Generally, an audit of the lists of virtual machines takes longer than the cost of leaving them running another month.
I think the cloud companies will make big money with servers that are standing there, waiting for further instructions.
4: Difficulty Dealing with SaaS Pricing
Software as a service is another temptation in the cloud. You do not need to buy the license and install. You send your bits to an API and it does everything for you. But calculate the cost of software as a service involves analyzing several variables.
One of the ways for a company to be aware of the costs is to start the execution of applications in the cloud computing platform, and then calculate the actual costs. But this raises a number of additional issues, such as how to account for the characteristic fluctuating prices of an immature market.
To prove the cloud can be a rather nebulous process, even comparing a private cloud with the traditional IT infrastructure model.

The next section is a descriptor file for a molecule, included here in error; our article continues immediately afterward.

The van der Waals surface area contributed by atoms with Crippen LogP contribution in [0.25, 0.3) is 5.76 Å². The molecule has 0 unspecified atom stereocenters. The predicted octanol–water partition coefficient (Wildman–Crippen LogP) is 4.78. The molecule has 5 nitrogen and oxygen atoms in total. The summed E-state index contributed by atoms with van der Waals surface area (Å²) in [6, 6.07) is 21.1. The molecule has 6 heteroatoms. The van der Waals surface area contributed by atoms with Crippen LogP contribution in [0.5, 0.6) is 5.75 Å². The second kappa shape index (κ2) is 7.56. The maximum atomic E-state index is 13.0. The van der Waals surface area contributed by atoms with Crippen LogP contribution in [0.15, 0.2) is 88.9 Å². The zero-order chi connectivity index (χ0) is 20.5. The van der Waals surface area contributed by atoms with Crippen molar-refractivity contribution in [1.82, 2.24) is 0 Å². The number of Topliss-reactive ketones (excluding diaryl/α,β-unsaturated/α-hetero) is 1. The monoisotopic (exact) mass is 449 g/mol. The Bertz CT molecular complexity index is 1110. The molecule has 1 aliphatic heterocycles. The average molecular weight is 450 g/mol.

5: Embedded Solutions
When Google announced Google App Engine, it seemed that the device would make the simplest cloud computing. The problem is that the product’s owner needs to use it. This means that you will be tied to it until you can rewrite the software. And who has time to do that?
Not surprisingly, the standard OpenStack is gaining momentum. Everyone is frightened by the possibility of seeing tied to a provider, no matter how good he can be. It takes more flexibility.
6: Security Is Still A Mystery
At first glance, it seems that you completely control your machine. You and only you set the root password. If the OS is secure and patches are installed, that’s OK, right?
All the clouds are far from clear what actually happens under the hypervisor. Cloud providers are far from offering as safe environments like a cage in the center of the room where you can lock your server.
7: The Cost Estimate Is Not Easy